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- Tunit were strong people, and yet they were driven from their villages by others who were more numerous
- Diamond Jenness identified dorset culture anthropologist from New Zealand. Conducted fieldwork in canada called “Father of Eskimo Archaeology”
- studied “Origin of the Copper Eskimo and Their Copper Culture.”
- independent I culture stops - people stop populating, return with new culture called
Independence II Culture 1000-500 BC
- High Arctic become depopulated
- 700 years later a new archaeological cultural complex emerges that bears resemblance to both Independence I and Pre-Dorset, and exhibits features that later become associated with Dorset Culture such as side-knotches for knives.
- As such Independence II represents a continuation of some previous traditions as well as the introduction of new forms that later become associated with Dorset Culture further to the South.
Dorset (800BC- 1000 AD)
- first identified by Diamond Jenness in 1925 (pre C14 dating).
- Influence from both Pre-Dorset and Independence II
- First unequivocal evidence of seasonal subsistence strategies.
- Spring and summer spent pursuing Walrus and seal, fishing in late summer, and winter spent in semi-subterranean houses on the coast.
- No evidence of complex float equipment
- Sampling bias? Snow houses on the ice may not be visible.
- dorset is seasonal
- dorset in summer - out on the coast
- dorset in late summer - fishing camps
- in winter - permanent lodgings
- no evidence of boats and floatation equipment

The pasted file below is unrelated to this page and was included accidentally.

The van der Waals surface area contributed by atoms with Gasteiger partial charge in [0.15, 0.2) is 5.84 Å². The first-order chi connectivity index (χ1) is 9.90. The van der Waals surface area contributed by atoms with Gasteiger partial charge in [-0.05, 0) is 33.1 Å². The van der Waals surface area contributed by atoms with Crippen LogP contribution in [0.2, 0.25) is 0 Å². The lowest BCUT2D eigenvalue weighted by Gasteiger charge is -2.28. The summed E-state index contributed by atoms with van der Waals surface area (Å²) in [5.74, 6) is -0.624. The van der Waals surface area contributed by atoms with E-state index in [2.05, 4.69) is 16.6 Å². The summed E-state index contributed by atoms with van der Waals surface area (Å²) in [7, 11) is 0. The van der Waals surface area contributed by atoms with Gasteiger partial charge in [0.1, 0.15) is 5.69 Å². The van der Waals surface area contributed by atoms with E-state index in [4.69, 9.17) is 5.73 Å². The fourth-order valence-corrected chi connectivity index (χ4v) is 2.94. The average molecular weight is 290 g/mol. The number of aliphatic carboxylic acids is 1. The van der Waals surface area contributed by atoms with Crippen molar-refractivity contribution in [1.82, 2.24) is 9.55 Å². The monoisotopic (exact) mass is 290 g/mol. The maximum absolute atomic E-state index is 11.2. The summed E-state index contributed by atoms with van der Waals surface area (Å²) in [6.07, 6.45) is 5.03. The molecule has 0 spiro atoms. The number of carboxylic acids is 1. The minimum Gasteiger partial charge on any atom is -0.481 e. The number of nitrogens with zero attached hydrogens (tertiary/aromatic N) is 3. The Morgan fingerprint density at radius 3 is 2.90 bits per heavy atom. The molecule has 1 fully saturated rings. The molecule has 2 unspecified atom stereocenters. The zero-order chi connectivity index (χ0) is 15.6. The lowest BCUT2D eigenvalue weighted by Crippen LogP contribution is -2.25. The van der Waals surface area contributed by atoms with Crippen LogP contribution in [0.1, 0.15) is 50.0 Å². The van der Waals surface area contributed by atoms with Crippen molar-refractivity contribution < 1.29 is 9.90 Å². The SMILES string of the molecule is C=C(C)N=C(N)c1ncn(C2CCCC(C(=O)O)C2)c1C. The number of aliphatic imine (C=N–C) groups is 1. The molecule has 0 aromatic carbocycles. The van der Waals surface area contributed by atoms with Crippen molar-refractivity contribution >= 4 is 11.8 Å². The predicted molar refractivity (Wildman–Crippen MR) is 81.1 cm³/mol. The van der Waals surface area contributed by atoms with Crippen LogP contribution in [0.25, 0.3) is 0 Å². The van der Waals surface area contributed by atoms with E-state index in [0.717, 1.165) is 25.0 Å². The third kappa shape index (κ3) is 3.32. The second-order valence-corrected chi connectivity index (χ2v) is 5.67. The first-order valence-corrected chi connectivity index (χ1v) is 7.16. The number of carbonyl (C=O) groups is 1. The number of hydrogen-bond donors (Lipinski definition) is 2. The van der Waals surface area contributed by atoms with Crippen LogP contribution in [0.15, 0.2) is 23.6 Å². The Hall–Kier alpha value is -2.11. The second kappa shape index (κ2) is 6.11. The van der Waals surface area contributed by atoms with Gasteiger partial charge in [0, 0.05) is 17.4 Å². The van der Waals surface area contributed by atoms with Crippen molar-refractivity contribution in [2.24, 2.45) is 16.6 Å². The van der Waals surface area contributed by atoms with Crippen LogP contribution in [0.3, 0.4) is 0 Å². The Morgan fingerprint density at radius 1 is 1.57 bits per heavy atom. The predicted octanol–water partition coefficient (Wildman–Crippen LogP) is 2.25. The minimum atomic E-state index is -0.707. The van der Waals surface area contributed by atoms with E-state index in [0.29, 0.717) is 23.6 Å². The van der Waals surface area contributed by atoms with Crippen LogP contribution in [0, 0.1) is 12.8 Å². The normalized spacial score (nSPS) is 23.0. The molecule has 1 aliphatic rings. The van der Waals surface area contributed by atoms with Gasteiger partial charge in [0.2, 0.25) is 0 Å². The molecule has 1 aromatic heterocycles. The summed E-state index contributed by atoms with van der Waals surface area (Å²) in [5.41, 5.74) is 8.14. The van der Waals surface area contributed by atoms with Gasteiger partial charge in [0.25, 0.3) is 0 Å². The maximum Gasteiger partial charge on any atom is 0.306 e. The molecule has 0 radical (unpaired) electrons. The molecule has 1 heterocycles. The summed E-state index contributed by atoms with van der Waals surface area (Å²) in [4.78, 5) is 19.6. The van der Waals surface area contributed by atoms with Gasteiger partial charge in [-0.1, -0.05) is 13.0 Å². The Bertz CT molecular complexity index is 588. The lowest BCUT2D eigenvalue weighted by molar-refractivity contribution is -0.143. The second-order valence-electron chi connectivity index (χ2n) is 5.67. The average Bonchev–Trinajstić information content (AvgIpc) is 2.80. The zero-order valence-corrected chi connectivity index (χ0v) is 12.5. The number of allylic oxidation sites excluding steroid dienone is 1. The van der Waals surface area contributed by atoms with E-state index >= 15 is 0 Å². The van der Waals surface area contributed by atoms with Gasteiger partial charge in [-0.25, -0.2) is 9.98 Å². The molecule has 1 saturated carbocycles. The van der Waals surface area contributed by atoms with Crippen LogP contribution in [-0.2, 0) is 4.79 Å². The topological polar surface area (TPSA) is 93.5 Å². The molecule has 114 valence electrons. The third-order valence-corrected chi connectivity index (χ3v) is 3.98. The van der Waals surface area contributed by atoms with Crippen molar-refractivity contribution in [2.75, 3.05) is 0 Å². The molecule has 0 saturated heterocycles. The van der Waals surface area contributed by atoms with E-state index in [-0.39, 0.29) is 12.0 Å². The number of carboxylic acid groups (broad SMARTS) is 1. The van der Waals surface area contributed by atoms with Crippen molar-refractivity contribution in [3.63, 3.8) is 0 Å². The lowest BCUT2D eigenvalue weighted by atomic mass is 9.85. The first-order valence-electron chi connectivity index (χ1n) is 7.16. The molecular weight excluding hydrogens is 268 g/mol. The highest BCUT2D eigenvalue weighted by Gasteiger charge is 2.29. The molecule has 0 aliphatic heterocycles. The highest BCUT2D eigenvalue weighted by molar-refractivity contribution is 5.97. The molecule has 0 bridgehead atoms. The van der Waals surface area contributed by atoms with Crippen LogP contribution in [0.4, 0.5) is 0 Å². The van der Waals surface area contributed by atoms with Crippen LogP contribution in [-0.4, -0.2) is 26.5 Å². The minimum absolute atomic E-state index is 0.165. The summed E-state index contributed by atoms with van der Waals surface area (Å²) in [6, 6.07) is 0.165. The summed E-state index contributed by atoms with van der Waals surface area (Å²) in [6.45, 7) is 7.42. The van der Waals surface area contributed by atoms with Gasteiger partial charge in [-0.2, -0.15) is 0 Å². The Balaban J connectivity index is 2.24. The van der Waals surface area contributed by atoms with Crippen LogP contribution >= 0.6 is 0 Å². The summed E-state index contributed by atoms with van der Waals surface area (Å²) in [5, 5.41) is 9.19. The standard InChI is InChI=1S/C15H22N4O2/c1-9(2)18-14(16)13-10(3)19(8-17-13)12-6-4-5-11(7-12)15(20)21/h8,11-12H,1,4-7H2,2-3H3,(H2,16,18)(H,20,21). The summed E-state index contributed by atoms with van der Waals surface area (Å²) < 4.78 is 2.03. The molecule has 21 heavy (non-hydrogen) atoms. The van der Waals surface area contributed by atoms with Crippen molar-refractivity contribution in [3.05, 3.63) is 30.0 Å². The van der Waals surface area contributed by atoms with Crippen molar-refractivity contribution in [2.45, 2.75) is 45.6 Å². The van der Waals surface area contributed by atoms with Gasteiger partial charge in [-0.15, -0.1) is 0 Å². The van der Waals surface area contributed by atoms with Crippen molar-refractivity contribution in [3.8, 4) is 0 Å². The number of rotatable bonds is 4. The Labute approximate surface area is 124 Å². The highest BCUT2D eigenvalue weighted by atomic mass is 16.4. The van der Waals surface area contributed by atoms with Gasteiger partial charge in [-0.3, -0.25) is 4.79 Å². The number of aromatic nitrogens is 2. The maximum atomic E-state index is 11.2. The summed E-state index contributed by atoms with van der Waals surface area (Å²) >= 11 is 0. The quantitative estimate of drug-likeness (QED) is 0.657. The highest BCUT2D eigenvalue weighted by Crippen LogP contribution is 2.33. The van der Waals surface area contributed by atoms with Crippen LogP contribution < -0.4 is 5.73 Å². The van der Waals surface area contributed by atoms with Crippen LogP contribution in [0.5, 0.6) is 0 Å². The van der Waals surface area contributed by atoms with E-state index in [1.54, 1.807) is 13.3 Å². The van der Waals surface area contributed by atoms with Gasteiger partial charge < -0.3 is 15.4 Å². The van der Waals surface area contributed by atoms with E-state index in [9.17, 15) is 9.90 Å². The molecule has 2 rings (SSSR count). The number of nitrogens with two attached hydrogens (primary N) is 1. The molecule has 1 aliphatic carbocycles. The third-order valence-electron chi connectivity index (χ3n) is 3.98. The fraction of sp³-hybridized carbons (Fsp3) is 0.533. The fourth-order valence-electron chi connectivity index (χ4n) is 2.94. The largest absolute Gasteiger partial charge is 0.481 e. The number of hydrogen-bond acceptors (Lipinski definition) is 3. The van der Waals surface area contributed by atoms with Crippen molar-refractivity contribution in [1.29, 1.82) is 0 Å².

- evidence of snow knives
- not ancestral to inuits
made up of ivory, bone and wood
Whalers in Skin Boats: Alaska 1000 BC- 1000 AD
- Choris cultural complex similar to siberian culture, 1st attempt for people to experiment with specialized marine extraction
- Norton culture complex in western alaska
- Earliest evidence for material culture that we can positively attribute and trace through time to contemporary Eskimo lifeways.
- The use of skin vessels (kayaks)
- Introduction of the float harpoon.
- Old Bering Sea Culture - in siberia and alaska
- Punuk Culture - connected by all of this, it is out of this that 2nd wave
The Second Wave: Thule (1000-1600AD)
- Thule emerges as a cultural complex out of previous Alaskan traditions.
- There is a global warming trend in the centuries which partially opened swaths of the sea-ice of the High Arctic
- Connected to hunting of large whales
- use of whale bones in material culture; settlement structures
- Spreads rapidly across the Arctic.
- ancestral to inuit
The Little Ice-Age and the Development of Inuit Culture
- 1350 - global little ice age - cooling period where temperatures dropped significantly
- results in the disappearance of Norse on Greenland
- The break-up of Thule communities into smaller local variants.
- ancestors of the inuit
- development of Inuit communities firmly rooted in Thule cultural tradition
- material culture associated with inuit
- materials seen today can be traced back to thule populations
- eskimo - word comes from algonquian speakers
- eskimo: refers to people who wear snowshoes or foreigners who live beyond us in the snow
- inuit refers to language speakers
- in Alaska use eskimo
- in north america use inuit
- Eskimo-Aleut Languages: Aleut, Yupik, Inuit